WASHINGTON, D.C. (NBC News) -- The annual ceremony of the presidential turkey pardon is so ingrained in the American Thanksgiving tradition that it might seem as old as the holiday itself. But the ritual of White House clemency for a pair of lucky fowl is actually relatively recent.
President Harry Truman is often cited, incorrectly, as the first president to pardon a Thanksgiving turkey. (Just Google first president to pardon a turkey and see how many amateur-website Truman answers you get.)
Adding to the confusion, President Bill Clinton attributed the first Thanksgiving-related poultry acquittal to Truman during his own pardoning session in 1997.
But the Truman Library wrote in 2003: "The Library's staff has found no documents, speeches, newspaper clippings, photographs, or other contemporary records in our holdings which refer to Truman pardoning a turkey that he received as a gift in 1947, or at any other time during his Presidency."
"Truman sometimes indicated to reporters that the turkeys he received were destined for the family dinner table," the library wrote.
It appears that Abraham Lincoln, in a way, was the first to spare a turkey. But it wasn't a Thanksgiving turkey. It was a turkey his son adopted as a pet during the Christmas season, which is apparently the kind of thing kids did in the mid-1800s.
"[T]he tradition actually began 83 years earlier when President Lincoln received a turkey for Christmas holiday," Clinton said during that same 1997 speech. "His son, Tad, grew so attached to the turkey that he named him 'Jack,' and President Lincoln had no choice but to give Jack the full run of the White House."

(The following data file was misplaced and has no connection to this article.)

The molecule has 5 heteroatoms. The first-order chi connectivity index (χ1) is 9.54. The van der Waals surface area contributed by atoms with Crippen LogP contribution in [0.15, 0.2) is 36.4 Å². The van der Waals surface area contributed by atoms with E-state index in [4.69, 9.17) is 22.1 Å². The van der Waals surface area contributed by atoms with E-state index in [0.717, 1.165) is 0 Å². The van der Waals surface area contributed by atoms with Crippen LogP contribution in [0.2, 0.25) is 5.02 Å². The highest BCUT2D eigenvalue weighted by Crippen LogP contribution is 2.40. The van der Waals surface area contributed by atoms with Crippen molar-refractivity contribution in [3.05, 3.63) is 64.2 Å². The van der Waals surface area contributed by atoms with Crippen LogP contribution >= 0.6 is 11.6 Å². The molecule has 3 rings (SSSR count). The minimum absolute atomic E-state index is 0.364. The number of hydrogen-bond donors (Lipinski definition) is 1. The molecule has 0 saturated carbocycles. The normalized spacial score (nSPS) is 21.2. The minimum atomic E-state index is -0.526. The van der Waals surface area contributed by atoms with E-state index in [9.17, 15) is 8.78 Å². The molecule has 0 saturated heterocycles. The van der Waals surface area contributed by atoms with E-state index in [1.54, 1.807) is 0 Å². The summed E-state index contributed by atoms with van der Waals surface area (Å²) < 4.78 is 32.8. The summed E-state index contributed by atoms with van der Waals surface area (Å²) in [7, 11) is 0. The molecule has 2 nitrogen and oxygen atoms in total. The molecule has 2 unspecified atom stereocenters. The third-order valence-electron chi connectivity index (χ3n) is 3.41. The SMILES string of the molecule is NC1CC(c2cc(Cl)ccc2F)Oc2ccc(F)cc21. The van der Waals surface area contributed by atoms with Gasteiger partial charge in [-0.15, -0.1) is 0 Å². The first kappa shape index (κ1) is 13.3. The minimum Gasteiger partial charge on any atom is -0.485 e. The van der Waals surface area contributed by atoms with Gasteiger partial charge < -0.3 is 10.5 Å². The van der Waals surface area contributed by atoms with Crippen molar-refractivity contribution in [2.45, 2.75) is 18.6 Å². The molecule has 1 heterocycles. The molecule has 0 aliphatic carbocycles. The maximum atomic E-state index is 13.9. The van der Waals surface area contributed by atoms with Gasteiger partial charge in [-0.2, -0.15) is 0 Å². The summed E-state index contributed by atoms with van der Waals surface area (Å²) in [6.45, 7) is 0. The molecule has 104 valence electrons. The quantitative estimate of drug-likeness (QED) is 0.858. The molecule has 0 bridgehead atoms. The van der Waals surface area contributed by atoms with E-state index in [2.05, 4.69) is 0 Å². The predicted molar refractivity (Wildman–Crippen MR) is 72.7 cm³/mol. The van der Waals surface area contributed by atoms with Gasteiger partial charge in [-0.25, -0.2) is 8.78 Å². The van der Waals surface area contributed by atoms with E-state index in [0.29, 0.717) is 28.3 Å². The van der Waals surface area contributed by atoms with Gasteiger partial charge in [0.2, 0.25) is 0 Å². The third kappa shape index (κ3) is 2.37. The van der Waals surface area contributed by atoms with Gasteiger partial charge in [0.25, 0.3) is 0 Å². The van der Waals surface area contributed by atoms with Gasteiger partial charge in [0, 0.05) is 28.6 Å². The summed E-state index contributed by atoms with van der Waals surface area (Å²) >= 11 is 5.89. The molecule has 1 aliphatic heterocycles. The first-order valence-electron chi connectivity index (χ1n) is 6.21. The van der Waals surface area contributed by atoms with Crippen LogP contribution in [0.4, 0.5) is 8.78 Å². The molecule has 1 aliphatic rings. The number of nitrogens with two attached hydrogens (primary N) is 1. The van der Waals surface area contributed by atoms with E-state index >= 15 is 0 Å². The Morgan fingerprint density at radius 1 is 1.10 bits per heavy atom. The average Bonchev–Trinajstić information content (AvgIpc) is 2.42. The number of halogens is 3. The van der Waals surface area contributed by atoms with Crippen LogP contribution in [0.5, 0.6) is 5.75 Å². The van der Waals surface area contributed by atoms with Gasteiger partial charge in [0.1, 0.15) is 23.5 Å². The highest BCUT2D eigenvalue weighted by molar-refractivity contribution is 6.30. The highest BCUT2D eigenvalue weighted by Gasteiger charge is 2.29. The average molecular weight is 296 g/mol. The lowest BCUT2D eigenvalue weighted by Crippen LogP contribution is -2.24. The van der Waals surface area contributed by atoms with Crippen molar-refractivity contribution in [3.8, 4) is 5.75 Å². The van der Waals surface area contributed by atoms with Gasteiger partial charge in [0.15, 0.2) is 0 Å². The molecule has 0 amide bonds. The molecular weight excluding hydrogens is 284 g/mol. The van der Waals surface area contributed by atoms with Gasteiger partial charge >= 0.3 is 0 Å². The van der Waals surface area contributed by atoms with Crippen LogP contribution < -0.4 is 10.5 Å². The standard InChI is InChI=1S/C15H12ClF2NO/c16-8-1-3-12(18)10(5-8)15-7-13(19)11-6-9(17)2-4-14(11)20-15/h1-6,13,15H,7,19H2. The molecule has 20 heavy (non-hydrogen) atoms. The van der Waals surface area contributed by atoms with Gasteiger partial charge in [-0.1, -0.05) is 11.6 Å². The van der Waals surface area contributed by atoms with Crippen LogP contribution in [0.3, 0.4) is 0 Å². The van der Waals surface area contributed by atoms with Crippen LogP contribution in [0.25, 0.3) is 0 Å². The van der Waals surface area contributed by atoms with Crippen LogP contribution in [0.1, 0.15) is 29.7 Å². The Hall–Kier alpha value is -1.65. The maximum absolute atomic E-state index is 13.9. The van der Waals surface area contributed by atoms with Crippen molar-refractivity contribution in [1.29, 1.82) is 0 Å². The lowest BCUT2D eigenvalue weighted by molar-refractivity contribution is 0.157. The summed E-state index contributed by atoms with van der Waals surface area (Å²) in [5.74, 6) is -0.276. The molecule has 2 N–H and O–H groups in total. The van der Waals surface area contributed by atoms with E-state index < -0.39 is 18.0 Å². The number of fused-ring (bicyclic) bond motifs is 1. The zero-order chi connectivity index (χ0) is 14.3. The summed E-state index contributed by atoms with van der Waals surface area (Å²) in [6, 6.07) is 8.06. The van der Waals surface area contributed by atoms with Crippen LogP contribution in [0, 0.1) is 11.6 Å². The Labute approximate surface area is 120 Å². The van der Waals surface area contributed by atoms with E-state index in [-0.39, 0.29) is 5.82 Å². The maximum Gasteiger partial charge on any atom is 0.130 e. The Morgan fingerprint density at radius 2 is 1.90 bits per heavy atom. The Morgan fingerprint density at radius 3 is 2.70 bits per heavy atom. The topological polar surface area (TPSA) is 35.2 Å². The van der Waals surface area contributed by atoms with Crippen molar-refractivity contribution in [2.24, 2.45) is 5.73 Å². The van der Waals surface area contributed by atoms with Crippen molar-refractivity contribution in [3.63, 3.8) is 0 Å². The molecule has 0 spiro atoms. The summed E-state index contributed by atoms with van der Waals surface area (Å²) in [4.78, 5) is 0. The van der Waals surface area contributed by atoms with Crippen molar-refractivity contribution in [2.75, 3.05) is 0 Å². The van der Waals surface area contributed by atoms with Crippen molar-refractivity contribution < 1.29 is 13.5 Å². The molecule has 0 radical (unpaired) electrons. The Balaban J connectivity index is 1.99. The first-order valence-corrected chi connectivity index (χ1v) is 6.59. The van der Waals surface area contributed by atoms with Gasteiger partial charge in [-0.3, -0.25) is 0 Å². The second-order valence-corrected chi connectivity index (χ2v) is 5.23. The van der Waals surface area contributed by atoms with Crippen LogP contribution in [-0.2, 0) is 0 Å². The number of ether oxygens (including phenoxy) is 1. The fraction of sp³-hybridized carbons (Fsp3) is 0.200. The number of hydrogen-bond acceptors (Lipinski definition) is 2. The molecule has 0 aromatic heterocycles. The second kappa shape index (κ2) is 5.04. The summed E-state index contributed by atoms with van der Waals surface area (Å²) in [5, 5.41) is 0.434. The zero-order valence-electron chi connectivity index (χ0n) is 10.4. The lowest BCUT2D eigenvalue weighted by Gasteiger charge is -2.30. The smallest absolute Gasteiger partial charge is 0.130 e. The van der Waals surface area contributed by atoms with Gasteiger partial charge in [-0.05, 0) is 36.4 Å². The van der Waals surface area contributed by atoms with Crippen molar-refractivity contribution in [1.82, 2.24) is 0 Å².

President George W. Bush made reference to the same story in his "pardoning" ceremony in 2001.
So which president was the first to actually pardon a Thanksgiving turkey?
It appears it was John F. Kennedy in 1963. An NBC News archive search found a Los Angeles Times article dated Nov. 20, 1963 with the headline, "Turkey gets presidential pardon."
And that turkey was a monster. The paper described it as a "55-pound broad white tom."
Despite a sign hanging around the bird's neck that read, "Good eating, Mr. President," Kennedy took a look down at the "frightened, panting bird" and said, "We'll just let this one grow."
One more – albeit morbid – note about these pardoned birds. They're bred to be eaten, and they only live an average of two years after the leave the White House.
On that appetizing note, enjoy your Thanksgiving dinner!
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